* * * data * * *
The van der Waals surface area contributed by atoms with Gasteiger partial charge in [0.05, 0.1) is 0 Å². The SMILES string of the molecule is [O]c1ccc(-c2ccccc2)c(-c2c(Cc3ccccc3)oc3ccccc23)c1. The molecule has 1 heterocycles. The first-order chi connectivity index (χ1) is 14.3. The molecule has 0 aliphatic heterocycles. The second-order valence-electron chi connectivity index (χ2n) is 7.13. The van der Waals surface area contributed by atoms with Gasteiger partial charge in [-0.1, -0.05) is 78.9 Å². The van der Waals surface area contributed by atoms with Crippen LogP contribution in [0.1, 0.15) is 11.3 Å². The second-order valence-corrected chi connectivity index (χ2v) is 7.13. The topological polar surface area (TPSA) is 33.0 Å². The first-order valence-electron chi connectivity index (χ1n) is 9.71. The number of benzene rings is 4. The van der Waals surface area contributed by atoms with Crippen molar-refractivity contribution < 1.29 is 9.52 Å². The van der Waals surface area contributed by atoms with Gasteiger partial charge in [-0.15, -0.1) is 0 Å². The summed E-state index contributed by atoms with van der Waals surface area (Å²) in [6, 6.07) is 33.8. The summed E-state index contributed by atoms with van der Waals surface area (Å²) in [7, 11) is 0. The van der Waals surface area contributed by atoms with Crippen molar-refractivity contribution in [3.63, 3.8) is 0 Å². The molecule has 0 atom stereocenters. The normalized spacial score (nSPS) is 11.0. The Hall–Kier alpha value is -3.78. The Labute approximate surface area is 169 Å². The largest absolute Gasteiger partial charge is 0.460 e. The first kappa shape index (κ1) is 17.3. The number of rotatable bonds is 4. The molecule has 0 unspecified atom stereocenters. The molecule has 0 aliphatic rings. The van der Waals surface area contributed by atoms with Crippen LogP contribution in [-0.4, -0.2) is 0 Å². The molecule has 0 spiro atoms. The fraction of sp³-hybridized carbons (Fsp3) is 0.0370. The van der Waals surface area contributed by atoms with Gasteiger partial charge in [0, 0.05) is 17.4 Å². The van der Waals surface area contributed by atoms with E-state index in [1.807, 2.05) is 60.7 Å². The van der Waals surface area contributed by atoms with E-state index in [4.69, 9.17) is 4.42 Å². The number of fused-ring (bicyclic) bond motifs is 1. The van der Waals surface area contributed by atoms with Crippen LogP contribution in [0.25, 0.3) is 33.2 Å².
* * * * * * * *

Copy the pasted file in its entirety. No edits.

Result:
The van der Waals surface area contributed by atoms with Gasteiger partial charge in [0.05, 0.1) is 0 Å². The SMILES string of the molecule is [O]c1ccc(-c2ccccc2)c(-c2c(Cc3ccccc3)oc3ccccc23)c1. The molecule has 1 heterocycles. The first-order chi connectivity index (χ1) is 14.3. The molecule has 0 aliphatic heterocycles. The second-order valence-electron chi connectivity index (χ2n) is 7.13. The van der Waals surface area contributed by atoms with Gasteiger partial charge in [-0.1, -0.05) is 78.9 Å². The van der Waals surface area contributed by atoms with Crippen LogP contribution in [0.1, 0.15) is 11.3 Å². The second-order valence-corrected chi connectivity index (χ2v) is 7.13. The topological polar surface area (TPSA) is 33.0 Å². The first-order valence-electron chi connectivity index (χ1n) is 9.71. The number of benzene rings is 4. The van der Waals surface area contributed by atoms with Crippen molar-refractivity contribution < 1.29 is 9.52 Å². The van der Waals surface area contributed by atoms with Gasteiger partial charge in [-0.15, -0.1) is 0 Å². The summed E-state index contributed by atoms with van der Waals surface area (Å²) in [6, 6.07) is 33.8. The summed E-state index contributed by atoms with van der Waals surface area (Å²) in [7, 11) is 0. The van der Waals surface area contributed by atoms with Crippen molar-refractivity contribution in [3.63, 3.8) is 0 Å². The molecule has 0 atom stereocenters. The normalized spacial score (nSPS) is 11.0. The Hall–Kier alpha value is -3.78. The Labute approximate surface area is 169 Å². The largest absolute Gasteiger partial charge is 0.460 e. The first kappa shape index (κ1) is 17.3. The number of rotatable bonds is 4. The molecule has 0 unspecified atom stereocenters. The molecule has 0 aliphatic rings. The van der Waals surface area contributed by atoms with Crippen LogP contribution in [-0.4, -0.2) is 0 Å². The molecule has 0 spiro atoms. The fraction of sp³-hybridized carbons (Fsp3) is 0.0370. The van der Waals surface area contributed by atoms with Gasteiger partial charge in [0, 0.05) is 17.4 Å². The van der Waals surface area contributed by atoms with E-state index in [1.807, 2.05) is 60.7 Å². The van der Waals surface area contributed by atoms with E-state index in [4.69, 9.17) is 4.42 Å². The number of fused-ring (bicyclic) bond motifs is 1. The van der Waals surface area contributed by atoms with Crippen LogP contribution in [0.25, 0.3) is 33.2 Å².